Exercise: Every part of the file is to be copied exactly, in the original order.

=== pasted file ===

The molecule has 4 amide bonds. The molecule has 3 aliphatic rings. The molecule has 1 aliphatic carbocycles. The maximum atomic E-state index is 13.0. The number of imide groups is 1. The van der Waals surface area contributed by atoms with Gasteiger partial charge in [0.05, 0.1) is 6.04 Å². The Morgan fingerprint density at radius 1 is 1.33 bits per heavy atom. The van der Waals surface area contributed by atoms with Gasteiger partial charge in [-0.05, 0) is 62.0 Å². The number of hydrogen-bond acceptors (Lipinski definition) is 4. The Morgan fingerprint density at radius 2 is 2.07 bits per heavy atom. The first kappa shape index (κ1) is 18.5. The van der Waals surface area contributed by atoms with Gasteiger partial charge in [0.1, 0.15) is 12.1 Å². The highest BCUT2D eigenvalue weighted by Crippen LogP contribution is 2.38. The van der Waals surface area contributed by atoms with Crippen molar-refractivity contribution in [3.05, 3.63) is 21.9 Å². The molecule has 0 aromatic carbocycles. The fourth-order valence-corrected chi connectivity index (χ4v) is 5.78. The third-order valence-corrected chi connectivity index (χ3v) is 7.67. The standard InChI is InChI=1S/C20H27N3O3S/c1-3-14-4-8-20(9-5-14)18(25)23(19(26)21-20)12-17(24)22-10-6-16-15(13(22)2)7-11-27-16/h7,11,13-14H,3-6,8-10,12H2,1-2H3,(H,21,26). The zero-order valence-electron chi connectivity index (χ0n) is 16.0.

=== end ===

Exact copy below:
The molecule has 4 amide bonds. The molecule has 3 aliphatic rings. The molecule has 1 aliphatic carbocycles. The maximum atomic E-state index is 13.0. The number of imide groups is 1. The van der Waals surface area contributed by atoms with Gasteiger partial charge in [0.05, 0.1) is 6.04 Å². The Morgan fingerprint density at radius 1 is 1.33 bits per heavy atom. The van der Waals surface area contributed by atoms with Gasteiger partial charge in [-0.05, 0) is 62.0 Å². The number of hydrogen-bond acceptors (Lipinski definition) is 4. The Morgan fingerprint density at radius 2 is 2.07 bits per heavy atom. The first kappa shape index (κ1) is 18.5. The van der Waals surface area contributed by atoms with Gasteiger partial charge in [0.1, 0.15) is 12.1 Å². The highest BCUT2D eigenvalue weighted by Crippen LogP contribution is 2.38. The van der Waals surface area contributed by atoms with Crippen molar-refractivity contribution in [3.05, 3.63) is 21.9 Å². The molecule has 0 aromatic carbocycles. The fourth-order valence-corrected chi connectivity index (χ4v) is 5.78. The third-order valence-corrected chi connectivity index (χ3v) is 7.67. The standard InChI is InChI=1S/C20H27N3O3S/c1-3-14-4-8-20(9-5-14)18(25)23(19(26)21-20)12-17(24)22-10-6-16-15(13(22)2)7-11-27-16/h7,11,13-14H,3-6,8-10,12H2,1-2H3,(H,21,26). The zero-order valence-electron chi connectivity index (χ0n) is 16.0.